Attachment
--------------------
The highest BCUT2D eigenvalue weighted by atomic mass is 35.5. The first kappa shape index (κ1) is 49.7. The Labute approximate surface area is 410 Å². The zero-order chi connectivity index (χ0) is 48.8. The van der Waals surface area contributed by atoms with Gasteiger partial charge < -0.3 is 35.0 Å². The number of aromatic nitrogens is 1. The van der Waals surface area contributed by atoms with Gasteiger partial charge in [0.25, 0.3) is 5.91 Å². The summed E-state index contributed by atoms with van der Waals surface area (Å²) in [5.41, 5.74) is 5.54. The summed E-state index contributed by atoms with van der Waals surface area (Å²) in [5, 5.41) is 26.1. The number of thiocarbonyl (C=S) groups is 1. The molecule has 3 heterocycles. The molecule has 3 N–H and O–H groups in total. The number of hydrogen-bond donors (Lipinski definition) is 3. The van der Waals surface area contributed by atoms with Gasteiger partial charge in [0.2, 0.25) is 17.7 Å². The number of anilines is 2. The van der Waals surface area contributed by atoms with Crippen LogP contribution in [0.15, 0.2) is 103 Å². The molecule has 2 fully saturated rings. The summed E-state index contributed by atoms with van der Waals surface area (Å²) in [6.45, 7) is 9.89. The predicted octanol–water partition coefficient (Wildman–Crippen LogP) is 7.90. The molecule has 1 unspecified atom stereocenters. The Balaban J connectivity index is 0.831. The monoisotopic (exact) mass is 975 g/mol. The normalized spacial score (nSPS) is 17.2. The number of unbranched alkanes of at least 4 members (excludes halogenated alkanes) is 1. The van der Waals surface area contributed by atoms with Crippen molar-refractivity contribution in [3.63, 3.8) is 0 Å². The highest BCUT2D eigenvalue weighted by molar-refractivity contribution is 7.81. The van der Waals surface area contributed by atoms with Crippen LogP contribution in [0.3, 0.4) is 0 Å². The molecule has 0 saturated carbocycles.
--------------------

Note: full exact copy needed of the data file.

The highest BCUT2D eigenvalue weighted by atomic mass is 35.5. The first kappa shape index (κ1) is 49.7. The Labute approximate surface area is 410 Å². The zero-order chi connectivity index (χ0) is 48.8. The van der Waals surface area contributed by atoms with Gasteiger partial charge < -0.3 is 35.0 Å². The number of aromatic nitrogens is 1. The van der Waals surface area contributed by atoms with Gasteiger partial charge in [0.25, 0.3) is 5.91 Å². The summed E-state index contributed by atoms with van der Waals surface area (Å²) in [5.41, 5.74) is 5.54. The summed E-state index contributed by atoms with van der Waals surface area (Å²) in [5, 5.41) is 26.1. The number of thiocarbonyl (C=S) groups is 1. The molecule has 3 heterocycles. The molecule has 3 N–H and O–H groups in total. The number of hydrogen-bond donors (Lipinski definition) is 3. The van der Waals surface area contributed by atoms with Gasteiger partial charge in [0.2, 0.25) is 17.7 Å². The number of anilines is 2. The van der Waals surface area contributed by atoms with Crippen LogP contribution in [0.15, 0.2) is 103 Å². The molecule has 2 fully saturated rings. The summed E-state index contributed by atoms with van der Waals surface area (Å²) in [6.45, 7) is 9.89. The predicted octanol–water partition coefficient (Wildman–Crippen LogP) is 7.90. The molecule has 1 unspecified atom stereocenters. The Balaban J connectivity index is 0.831. The monoisotopic (exact) mass is 975 g/mol. The normalized spacial score (nSPS) is 17.2. The number of unbranched alkanes of at least 4 members (excludes halogenated alkanes) is 1. The van der Waals surface area contributed by atoms with Crippen molar-refractivity contribution in [3.63, 3.8) is 0 Å². The highest BCUT2D eigenvalue weighted by molar-refractivity contribution is 7.81. The van der Waals surface area contributed by atoms with Crippen LogP contribution in [0.3, 0.4) is 0 Å². The molecule has 0 saturated carbocycles.